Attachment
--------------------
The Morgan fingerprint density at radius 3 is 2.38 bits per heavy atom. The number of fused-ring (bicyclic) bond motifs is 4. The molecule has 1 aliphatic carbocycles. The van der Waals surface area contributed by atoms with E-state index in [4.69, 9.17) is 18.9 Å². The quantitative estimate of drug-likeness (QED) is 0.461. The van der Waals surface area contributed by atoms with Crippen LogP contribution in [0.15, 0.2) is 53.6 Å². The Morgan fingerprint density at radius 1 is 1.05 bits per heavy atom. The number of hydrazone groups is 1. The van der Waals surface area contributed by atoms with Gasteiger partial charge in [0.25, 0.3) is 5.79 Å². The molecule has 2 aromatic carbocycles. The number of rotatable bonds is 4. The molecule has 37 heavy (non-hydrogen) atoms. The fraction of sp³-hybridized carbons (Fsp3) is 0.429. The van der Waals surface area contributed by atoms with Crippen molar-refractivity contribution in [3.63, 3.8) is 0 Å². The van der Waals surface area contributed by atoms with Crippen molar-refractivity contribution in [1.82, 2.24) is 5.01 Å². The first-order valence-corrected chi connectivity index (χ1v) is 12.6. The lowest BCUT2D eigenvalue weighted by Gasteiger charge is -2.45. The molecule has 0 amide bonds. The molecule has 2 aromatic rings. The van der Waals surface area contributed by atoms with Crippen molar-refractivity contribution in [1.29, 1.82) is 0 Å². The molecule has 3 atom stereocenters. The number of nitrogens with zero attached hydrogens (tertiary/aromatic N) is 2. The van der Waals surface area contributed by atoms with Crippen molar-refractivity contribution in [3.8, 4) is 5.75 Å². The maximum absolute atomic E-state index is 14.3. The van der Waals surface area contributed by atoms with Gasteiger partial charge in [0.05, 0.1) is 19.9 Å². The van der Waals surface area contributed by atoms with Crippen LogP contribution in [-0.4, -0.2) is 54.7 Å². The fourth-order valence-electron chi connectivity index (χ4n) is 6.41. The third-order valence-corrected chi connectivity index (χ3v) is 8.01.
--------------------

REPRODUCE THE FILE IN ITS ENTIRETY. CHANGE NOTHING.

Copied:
The Morgan fingerprint density at radius 3 is 2.38 bits per heavy atom. The number of fused-ring (bicyclic) bond motifs is 4. The molecule has 1 aliphatic carbocycles. The van der Waals surface area contributed by atoms with E-state index in [4.69, 9.17) is 18.9 Å². The quantitative estimate of drug-likeness (QED) is 0.461. The van der Waals surface area contributed by atoms with Crippen LogP contribution in [0.15, 0.2) is 53.6 Å². The Morgan fingerprint density at radius 1 is 1.05 bits per heavy atom. The number of hydrazone groups is 1. The van der Waals surface area contributed by atoms with Gasteiger partial charge in [0.25, 0.3) is 5.79 Å². The molecule has 2 aromatic carbocycles. The number of rotatable bonds is 4. The molecule has 37 heavy (non-hydrogen) atoms. The fraction of sp³-hybridized carbons (Fsp3) is 0.429. The van der Waals surface area contributed by atoms with Crippen molar-refractivity contribution in [3.63, 3.8) is 0 Å². The van der Waals surface area contributed by atoms with Crippen molar-refractivity contribution in [1.82, 2.24) is 5.01 Å². The first-order valence-corrected chi connectivity index (χ1v) is 12.6. The lowest BCUT2D eigenvalue weighted by Gasteiger charge is -2.45. The molecule has 0 amide bonds. The molecule has 2 aromatic rings. The van der Waals surface area contributed by atoms with Crippen molar-refractivity contribution in [1.29, 1.82) is 0 Å². The molecule has 3 atom stereocenters. The number of nitrogens with zero attached hydrogens (tertiary/aromatic N) is 2. The van der Waals surface area contributed by atoms with Crippen molar-refractivity contribution in [3.8, 4) is 5.75 Å². The maximum absolute atomic E-state index is 14.3. The van der Waals surface area contributed by atoms with Gasteiger partial charge in [0.05, 0.1) is 19.9 Å². The van der Waals surface area contributed by atoms with Crippen LogP contribution in [-0.4, -0.2) is 54.7 Å². The fourth-order valence-electron chi connectivity index (χ4n) is 6.41. The third-order valence-corrected chi connectivity index (χ3v) is 8.01.